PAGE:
Ferry from Padangbai (Bali) to Lembar (Lombok)
According to the official at the Ferry terminal there was a Ferry every 90 minutes and took up to 5hs to Lembar, in Lombok, one of the islands of Nusa Tenggara, Indonesia. First lesson in Lombok: things here are not always as they say. We arrived at the terminal at 9 o’clock am and stayed in the queue of bikes waiting to board for 2 ½ hours. When we arrived there was a Ferry there, which left behind a small queue. After a long time another Ferry came, lowered the door, raised the door, everyone in the queue got prepared, put helmets, turned the bikes on, but no one went aboard and the ship left again. Only 11:30am we could embark on a Ferry, with many other bikes, trucks and cars. Under the heat of midday, the Ferry still took almost another hour to move. 5 hours travelling… leaving at 12:30.. our hopes to arrive in Lombok and hit the road during daylight had already disappeared.
During all this waiting, a looooot of very insistent vendors trying to convince us to buy their products, from sunglasses to take away nasi campur (fried rice with pork and chicken). In a normal situation we might have got irritated with this, but there in that queue, where we had nothing else to do but wait, it was even fun.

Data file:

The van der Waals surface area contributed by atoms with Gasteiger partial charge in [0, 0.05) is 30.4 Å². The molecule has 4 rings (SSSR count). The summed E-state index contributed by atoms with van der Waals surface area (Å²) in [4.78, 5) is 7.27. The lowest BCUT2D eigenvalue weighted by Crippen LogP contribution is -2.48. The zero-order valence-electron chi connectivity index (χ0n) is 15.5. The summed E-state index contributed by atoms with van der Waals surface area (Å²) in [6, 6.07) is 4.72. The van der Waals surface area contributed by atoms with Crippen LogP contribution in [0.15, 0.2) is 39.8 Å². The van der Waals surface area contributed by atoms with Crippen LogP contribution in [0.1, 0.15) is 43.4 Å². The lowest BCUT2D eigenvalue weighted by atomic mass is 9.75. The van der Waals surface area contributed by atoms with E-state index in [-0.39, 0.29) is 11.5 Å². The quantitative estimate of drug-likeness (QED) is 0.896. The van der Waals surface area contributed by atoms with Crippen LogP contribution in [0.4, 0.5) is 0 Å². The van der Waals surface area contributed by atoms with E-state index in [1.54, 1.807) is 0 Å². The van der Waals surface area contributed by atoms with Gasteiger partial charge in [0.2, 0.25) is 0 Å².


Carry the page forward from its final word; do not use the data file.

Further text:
The Ferry is huge, has several seats, and 5hs inside it were ok, although we could already feel the difference in behavior of the people from Lombok to those from Bali. The sense of security and tranquility we used to have in Bali had already begun to change in the queue to board, and for the first time since I left NZ I was concerned about the backpack on my back while I sat on the motorbike waiting. During the trip, not even for a minute, we left the backpacks on the seat without any of us watching them. It is difficult to explain this feeling of insecurity, and why it comes so suddenly, but coming from Brazil we know how these things are, we feel the threat in behavior, in the eyes of people. When we were arriving in Lombok a group of boys jumped inside the Ferry, began to roam all around talking loud and running through people, one of them stopped just behind me and it could have been a bit of Brazilian paranoia, but I thought it was better to lean on the wall and prevent him to open my backpack.